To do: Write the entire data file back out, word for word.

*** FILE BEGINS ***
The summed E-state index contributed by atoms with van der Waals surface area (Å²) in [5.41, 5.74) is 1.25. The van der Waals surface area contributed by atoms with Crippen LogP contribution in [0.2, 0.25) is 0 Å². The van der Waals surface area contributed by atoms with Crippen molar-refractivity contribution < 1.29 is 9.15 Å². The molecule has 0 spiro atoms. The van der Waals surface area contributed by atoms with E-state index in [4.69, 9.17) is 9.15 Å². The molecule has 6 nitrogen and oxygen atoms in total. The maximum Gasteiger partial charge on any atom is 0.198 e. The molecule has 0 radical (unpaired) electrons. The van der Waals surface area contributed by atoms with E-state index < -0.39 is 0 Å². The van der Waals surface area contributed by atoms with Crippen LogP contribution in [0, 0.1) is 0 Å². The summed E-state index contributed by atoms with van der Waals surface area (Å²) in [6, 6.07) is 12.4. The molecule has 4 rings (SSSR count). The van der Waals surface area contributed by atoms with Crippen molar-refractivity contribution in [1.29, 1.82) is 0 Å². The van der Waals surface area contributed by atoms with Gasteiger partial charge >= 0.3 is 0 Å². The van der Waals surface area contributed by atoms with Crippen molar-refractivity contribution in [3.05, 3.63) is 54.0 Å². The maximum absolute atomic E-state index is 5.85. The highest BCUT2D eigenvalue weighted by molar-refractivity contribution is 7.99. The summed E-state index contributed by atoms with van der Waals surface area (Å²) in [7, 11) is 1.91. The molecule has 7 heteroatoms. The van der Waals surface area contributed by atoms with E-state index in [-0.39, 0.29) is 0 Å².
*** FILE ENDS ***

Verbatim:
The summed E-state index contributed by atoms with van der Waals surface area (Å²) in [5.41, 5.74) is 1.25. The van der Waals surface area contributed by atoms with Crippen LogP contribution in [0.2, 0.25) is 0 Å². The van der Waals surface area contributed by atoms with Crippen molar-refractivity contribution < 1.29 is 9.15 Å². The molecule has 0 spiro atoms. The van der Waals surface area contributed by atoms with E-state index in [4.69, 9.17) is 9.15 Å². The molecule has 6 nitrogen and oxygen atoms in total. The maximum Gasteiger partial charge on any atom is 0.198 e. The molecule has 0 radical (unpaired) electrons. The van der Waals surface area contributed by atoms with E-state index < -0.39 is 0 Å². The van der Waals surface area contributed by atoms with Crippen LogP contribution in [0, 0.1) is 0 Å². The summed E-state index contributed by atoms with van der Waals surface area (Å²) in [6, 6.07) is 12.4. The molecule has 4 rings (SSSR count). The van der Waals surface area contributed by atoms with Crippen molar-refractivity contribution in [1.29, 1.82) is 0 Å². The van der Waals surface area contributed by atoms with Gasteiger partial charge >= 0.3 is 0 Å². The van der Waals surface area contributed by atoms with Crippen molar-refractivity contribution in [3.05, 3.63) is 54.0 Å². The maximum absolute atomic E-state index is 5.85. The highest BCUT2D eigenvalue weighted by molar-refractivity contribution is 7.99. The summed E-state index contributed by atoms with van der Waals surface area (Å²) in [7, 11) is 1.91. The molecule has 7 heteroatoms. The van der Waals surface area contributed by atoms with E-state index in [-0.39, 0.29) is 0 Å².